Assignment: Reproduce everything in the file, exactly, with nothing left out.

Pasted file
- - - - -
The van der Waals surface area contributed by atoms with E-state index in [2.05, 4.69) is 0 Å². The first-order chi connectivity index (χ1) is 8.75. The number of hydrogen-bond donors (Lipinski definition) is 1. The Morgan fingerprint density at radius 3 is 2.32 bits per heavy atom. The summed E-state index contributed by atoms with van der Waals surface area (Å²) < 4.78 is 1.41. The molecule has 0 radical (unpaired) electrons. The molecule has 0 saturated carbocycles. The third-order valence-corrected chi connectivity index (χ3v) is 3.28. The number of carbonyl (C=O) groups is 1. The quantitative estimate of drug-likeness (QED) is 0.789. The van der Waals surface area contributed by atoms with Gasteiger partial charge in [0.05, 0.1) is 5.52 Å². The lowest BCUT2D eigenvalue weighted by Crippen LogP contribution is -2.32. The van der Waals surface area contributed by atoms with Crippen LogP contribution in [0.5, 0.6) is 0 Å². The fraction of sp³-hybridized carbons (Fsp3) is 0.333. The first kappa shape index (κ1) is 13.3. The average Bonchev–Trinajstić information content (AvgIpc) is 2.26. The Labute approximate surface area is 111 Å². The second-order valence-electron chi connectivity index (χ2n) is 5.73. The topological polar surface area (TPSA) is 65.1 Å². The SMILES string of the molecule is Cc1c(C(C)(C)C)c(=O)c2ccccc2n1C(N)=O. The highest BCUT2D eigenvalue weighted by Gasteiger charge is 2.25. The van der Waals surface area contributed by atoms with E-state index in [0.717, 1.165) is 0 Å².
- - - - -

The van der Waals surface area contributed by atoms with E-state index in [2.05, 4.69) is 0 Å². The first-order chi connectivity index (χ1) is 8.75. The number of hydrogen-bond donors (Lipinski definition) is 1. The Morgan fingerprint density at radius 3 is 2.32 bits per heavy atom. The summed E-state index contributed by atoms with van der Waals surface area (Å²) < 4.78 is 1.41. The molecule has 0 radical (unpaired) electrons. The molecule has 0 saturated carbocycles. The third-order valence-corrected chi connectivity index (χ3v) is 3.28. The number of carbonyl (C=O) groups is 1. The quantitative estimate of drug-likeness (QED) is 0.789. The van der Waals surface area contributed by atoms with Gasteiger partial charge in [0.05, 0.1) is 5.52 Å². The lowest BCUT2D eigenvalue weighted by Crippen LogP contribution is -2.32. The van der Waals surface area contributed by atoms with Crippen LogP contribution in [0.5, 0.6) is 0 Å². The fraction of sp³-hybridized carbons (Fsp3) is 0.333. The first kappa shape index (κ1) is 13.3. The average Bonchev–Trinajstić information content (AvgIpc) is 2.26. The Labute approximate surface area is 111 Å². The second-order valence-electron chi connectivity index (χ2n) is 5.73. The topological polar surface area (TPSA) is 65.1 Å². The SMILES string of the molecule is Cc1c(C(C)(C)C)c(=O)c2ccccc2n1C(N)=O. The highest BCUT2D eigenvalue weighted by Gasteiger charge is 2.25. The van der Waals surface area contributed by atoms with E-state index in [0.717, 1.165) is 0 Å².